the Violet
Is David Lindsay a Bad Writer?
A Burial

Clive Barker starts by breaking the turf:

“And let’s not forget David Lindsay — a wonderful writer! A Voyage to Arcturus is a masterpiece! It’s an extraordinary work, if deeply, deeply flawed...”

— from Influences at Clive
from The Grave-Digger’s Death by Carlos Schwabe

Deeply, deeply flawed? But now Colin Wilson begins to dig:

“...the man was a towering genius whose mind is cast in the same mould as that of Dostoevsky... [But] Ordinary technical ability, the literary talent that so many third-rate novelists possess in abundance, was denied to him.”

— Introduction to Sphinx (Xanadu, 1988)

...and dig:

“...he produced A Voyage to Arcturus, undoubtedly one of the greatest novels of the 20th century, and arguably the greatest work of imaginative fiction of our time... [Yet] Lindsay’s prose style is awkward and amateurish; he writes like a retired maiden lady.”

— Introduction to The Violet Apple & The Witch (Chicago Review Press, 1976)

...and dig:

“The brutal truth is that the style is amateurish. Lindsay began writing too late to sound like a professional... [Yet] The quality of imagination is so tremendous that it becomes impossible to doubt that David Lindsay is a man of extraordinary genius.”

— “David Lindsay and A Voyage to Arcturus”, from The Books in My Life by Colin Wilson

Third rate? Awkward and amateurish? A “retired maiden lady”? But now Philip Pullman takes up the spade:

“Some of these books are badly written, but unforgettable: Lovecraft’s stories, or David Lindsay’s extraordinary A Voyage to Arcturus.”

— “Philip Pullman: how I chose my top 40”, in The Times, 30th August 2008

Badly written..! And so, the corpse of David Lindsay’s literary reputation is laid to rest, six feet down, if not deeper. Damning Lindsay in the same breath as praising him is, it seems, the done thing now, and no longer needs to be thought about. All that’s left is for the bloggers to come along and trample the grave flat by recycling the formula. Here is but one example of many I’ve seen:

“As literature, this is tosh. Nevertheless, it’s a work of epic moral grandeur, and one of the very few fantasies to do something truly original and important with the genre.”

— from Cyril’s Gleans

But as we stand at the graveside, perhaps it’s time for the few genuine mourners left to say a word or two in defence of Lindsay’s battered literary reputation.

Is David Lindsay really such a bad writer?

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Looking closer at the above quotes, it’s evident that what it all comes down to is style. This can only be what the writers are referring to when they say “literature” and “literary talent” and “good writing” — the things David Lindsay lacks — because everything else, “originality”, “imagination”, “genius” and “importance”, they say that he has, and in such abundance that it comes through despite his lack of this “other thing”, style.

I am not going to pretend David Lindsay is a great stylist. He isn’t. Literary style, like all creative skills, starts as technique — we can have “competent” writers, and “reliable” writers — and reaches to the heights of artistry. Yet style is only one element in literature. However we might classify A Voyage to Arcturus, be it as Romance, Fantasy, Philosophical Novel, Psychological Fairy Tale, Science Fiction, or Vision — and Vision may be the key point here, because Visionaries, those religious self-flagellators and stern correctors of other people’s morals, have never been noted for the warmth or artistry of their style, only its commanding persuasiveness — you have to admit that the major ingredients necessary to the book’s achieving its ends lie on the substance end of the scale: ideas, imagination, conviction. Style, on top of this, would just be a bonus.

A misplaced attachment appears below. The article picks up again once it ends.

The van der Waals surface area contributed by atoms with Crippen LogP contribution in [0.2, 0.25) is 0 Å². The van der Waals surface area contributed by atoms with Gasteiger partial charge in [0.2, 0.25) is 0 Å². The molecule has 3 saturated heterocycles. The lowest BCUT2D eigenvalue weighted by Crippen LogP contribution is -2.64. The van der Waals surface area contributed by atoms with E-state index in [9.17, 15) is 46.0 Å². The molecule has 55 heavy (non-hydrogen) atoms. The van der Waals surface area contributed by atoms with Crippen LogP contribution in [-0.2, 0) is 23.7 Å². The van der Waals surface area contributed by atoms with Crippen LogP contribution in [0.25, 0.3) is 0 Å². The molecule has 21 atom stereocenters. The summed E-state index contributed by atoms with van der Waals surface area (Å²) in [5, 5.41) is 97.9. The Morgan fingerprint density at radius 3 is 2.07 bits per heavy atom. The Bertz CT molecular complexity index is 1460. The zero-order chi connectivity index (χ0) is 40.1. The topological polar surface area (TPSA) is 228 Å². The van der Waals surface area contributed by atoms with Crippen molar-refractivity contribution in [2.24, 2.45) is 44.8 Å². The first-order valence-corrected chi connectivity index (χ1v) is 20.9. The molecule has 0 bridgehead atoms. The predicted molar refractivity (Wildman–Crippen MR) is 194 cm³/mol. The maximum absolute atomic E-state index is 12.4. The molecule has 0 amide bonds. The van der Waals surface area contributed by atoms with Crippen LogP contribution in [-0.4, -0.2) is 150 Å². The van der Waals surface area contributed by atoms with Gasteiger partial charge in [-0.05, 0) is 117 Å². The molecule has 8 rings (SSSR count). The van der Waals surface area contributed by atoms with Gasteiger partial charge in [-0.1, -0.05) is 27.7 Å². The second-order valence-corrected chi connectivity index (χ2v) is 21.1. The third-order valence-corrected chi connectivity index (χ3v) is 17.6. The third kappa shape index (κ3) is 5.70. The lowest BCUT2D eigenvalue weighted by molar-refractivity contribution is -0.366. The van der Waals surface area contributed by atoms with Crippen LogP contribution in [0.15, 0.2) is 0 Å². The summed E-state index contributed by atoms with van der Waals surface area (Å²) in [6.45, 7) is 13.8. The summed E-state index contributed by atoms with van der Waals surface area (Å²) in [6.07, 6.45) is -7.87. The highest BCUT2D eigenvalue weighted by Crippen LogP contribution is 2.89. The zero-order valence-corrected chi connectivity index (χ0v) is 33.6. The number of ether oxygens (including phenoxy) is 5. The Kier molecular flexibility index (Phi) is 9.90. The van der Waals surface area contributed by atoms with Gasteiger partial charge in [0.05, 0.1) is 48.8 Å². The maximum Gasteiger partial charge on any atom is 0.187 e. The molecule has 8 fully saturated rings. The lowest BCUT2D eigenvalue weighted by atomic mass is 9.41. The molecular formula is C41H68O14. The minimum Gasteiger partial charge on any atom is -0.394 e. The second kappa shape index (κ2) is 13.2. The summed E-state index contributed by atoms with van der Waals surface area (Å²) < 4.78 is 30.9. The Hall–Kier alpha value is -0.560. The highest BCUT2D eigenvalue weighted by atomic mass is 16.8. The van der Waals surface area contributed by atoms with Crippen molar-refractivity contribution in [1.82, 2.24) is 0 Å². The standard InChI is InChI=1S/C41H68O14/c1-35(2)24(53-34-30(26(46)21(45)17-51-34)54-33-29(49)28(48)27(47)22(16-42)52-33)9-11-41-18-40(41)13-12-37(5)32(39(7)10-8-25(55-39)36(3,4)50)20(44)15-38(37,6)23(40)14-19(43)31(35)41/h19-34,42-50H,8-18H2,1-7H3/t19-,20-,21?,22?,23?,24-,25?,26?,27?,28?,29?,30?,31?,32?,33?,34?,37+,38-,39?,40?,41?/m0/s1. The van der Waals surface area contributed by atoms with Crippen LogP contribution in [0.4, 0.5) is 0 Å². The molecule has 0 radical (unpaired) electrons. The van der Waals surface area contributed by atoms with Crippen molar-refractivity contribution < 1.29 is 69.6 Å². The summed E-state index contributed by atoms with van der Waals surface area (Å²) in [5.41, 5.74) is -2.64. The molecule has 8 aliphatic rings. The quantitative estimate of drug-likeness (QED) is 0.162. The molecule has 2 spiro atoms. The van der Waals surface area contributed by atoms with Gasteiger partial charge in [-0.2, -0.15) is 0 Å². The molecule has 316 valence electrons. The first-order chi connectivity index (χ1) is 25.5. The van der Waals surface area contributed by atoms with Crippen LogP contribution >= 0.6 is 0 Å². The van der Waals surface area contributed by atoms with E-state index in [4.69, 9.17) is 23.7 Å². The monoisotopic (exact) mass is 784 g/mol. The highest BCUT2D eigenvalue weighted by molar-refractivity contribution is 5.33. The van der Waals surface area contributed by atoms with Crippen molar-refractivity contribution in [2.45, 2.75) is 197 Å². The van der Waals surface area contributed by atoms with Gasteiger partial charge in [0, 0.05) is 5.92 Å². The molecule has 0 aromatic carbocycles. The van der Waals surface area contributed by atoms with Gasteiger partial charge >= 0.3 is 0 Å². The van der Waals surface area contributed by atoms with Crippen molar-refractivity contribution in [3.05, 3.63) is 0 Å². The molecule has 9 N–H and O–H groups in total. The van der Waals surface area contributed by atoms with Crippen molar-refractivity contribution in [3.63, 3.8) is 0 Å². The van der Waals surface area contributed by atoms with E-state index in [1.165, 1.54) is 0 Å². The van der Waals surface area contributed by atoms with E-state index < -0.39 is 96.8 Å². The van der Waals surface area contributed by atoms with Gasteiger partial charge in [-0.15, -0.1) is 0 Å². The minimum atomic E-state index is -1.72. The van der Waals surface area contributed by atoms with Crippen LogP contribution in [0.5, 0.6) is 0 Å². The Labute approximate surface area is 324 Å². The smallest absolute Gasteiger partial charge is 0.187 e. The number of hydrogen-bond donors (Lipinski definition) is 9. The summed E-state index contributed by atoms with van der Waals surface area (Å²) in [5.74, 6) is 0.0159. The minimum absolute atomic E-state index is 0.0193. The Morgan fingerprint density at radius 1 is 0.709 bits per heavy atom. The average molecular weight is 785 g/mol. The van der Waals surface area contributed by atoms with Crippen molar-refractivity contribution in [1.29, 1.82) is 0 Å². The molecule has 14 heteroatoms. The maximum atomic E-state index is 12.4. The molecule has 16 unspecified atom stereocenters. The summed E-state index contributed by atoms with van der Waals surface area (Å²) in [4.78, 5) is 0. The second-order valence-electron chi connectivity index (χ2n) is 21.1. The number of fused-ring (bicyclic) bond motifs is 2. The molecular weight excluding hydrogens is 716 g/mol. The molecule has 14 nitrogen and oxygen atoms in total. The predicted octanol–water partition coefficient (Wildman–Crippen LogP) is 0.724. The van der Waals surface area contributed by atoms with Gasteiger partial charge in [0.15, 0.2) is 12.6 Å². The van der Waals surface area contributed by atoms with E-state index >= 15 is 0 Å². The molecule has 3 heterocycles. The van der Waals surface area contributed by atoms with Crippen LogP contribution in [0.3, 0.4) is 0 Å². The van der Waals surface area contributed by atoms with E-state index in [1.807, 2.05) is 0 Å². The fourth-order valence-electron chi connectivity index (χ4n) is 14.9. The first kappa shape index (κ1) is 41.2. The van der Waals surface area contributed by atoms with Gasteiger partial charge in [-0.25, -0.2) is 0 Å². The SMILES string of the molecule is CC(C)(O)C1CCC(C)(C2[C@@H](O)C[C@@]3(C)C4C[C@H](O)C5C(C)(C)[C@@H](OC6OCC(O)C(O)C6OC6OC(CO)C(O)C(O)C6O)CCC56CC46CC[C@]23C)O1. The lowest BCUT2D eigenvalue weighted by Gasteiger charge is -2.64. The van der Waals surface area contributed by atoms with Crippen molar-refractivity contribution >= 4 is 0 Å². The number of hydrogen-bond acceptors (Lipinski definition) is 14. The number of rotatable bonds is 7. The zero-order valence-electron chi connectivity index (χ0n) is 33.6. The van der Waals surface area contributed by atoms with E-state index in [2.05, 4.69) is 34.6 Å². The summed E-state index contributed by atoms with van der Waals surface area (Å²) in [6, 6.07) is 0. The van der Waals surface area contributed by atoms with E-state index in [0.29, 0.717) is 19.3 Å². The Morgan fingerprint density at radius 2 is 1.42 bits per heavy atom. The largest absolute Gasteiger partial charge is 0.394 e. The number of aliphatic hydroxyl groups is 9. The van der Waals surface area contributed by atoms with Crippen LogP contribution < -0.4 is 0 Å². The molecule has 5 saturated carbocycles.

E R Eddison

Or would it even be that? Let’s consider this. What if A Voyage to Arcturus had been beautifully written? What if, for instance, it had been written by another great fantasist of the era? E R Eddison, perhaps, whose Worm Ouroborous came out two years after A Voyage to Arcturus, and whose Zimiamvia trilogy approaches philosophy. Or Lord Dunsany, who had been writing short fantasy stories since the first decade of the 20th century, but who moved to novel-length with The Chronicles of Rodriguez and The King of Elfland’s Daughter in the early twenties. Both of these writers are fine literary stylists. Dunsany’s sonorous prose was so persuasive that it became, for a while, the mode in which fantasy was written. (Ursula Le Guin calls Dunsany “the most imitated, and the most inimitable, writer of fantasy” in her 1973 essay “From Elfland to Poughkeepsie”). But could either of these writers have written A Voyage to Arcturus? Could we have had Maskull’s adventures in mock-Elizabethan prose? Or mock-Biblical?

Obviously not. Lindsay was seeking to strip the world of its illusions. Illusions are surface things; style is a surface thing. Lindsay therefore eschewed any evident authorial “style”, otherwise he would have been working against himself. There is an impulse in a certain type of writer in which the niceties of style are deliberately ignored, if not broken — in which the language is left raw, basic, even ugly or barbed — so as to make the actual substance of what they say stand on its own merits or not at all. In contrast to the more poetical fantasists of his day (who I enjoy for their very poetry), David Lindsay wrote in a cut-back style, with, at times, an almost jarring lack of flow between the sentences. Dunsany and Eddison were seeking to enchant; Lindsay was seeking to disenchant.